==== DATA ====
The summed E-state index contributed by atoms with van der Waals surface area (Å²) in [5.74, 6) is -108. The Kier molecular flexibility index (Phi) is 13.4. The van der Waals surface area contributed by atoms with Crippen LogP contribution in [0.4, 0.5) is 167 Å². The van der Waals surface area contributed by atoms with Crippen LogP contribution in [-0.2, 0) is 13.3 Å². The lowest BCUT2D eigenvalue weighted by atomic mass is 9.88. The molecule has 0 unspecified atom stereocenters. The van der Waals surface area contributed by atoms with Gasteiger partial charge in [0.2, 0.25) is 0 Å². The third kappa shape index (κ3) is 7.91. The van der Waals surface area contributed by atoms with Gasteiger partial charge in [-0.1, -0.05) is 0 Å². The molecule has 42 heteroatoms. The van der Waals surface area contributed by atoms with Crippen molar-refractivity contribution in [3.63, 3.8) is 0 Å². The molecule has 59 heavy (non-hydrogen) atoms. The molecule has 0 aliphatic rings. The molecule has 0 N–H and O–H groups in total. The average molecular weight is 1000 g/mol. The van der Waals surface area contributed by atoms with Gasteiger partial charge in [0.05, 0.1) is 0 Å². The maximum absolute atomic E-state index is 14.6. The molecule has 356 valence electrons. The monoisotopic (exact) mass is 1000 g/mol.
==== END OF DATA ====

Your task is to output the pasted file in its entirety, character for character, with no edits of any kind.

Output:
The summed E-state index contributed by atoms with van der Waals surface area (Å²) in [5.74, 6) is -108. The Kier molecular flexibility index (Phi) is 13.4. The van der Waals surface area contributed by atoms with Crippen LogP contribution in [0.4, 0.5) is 167 Å². The van der Waals surface area contributed by atoms with Crippen LogP contribution in [-0.2, 0) is 13.3 Å². The lowest BCUT2D eigenvalue weighted by atomic mass is 9.88. The molecule has 0 unspecified atom stereocenters. The van der Waals surface area contributed by atoms with Gasteiger partial charge in [0.2, 0.25) is 0 Å². The third kappa shape index (κ3) is 7.91. The van der Waals surface area contributed by atoms with Gasteiger partial charge in [-0.1, -0.05) is 0 Å². The molecule has 42 heteroatoms. The van der Waals surface area contributed by atoms with Crippen molar-refractivity contribution in [3.63, 3.8) is 0 Å². The molecule has 59 heavy (non-hydrogen) atoms. The molecule has 0 aliphatic rings. The molecule has 0 N–H and O–H groups in total. The average molecular weight is 1000 g/mol. The van der Waals surface area contributed by atoms with Gasteiger partial charge in [0.05, 0.1) is 0 Å². The maximum absolute atomic E-state index is 14.6. The molecule has 356 valence electrons. The monoisotopic (exact) mass is 1000 g/mol.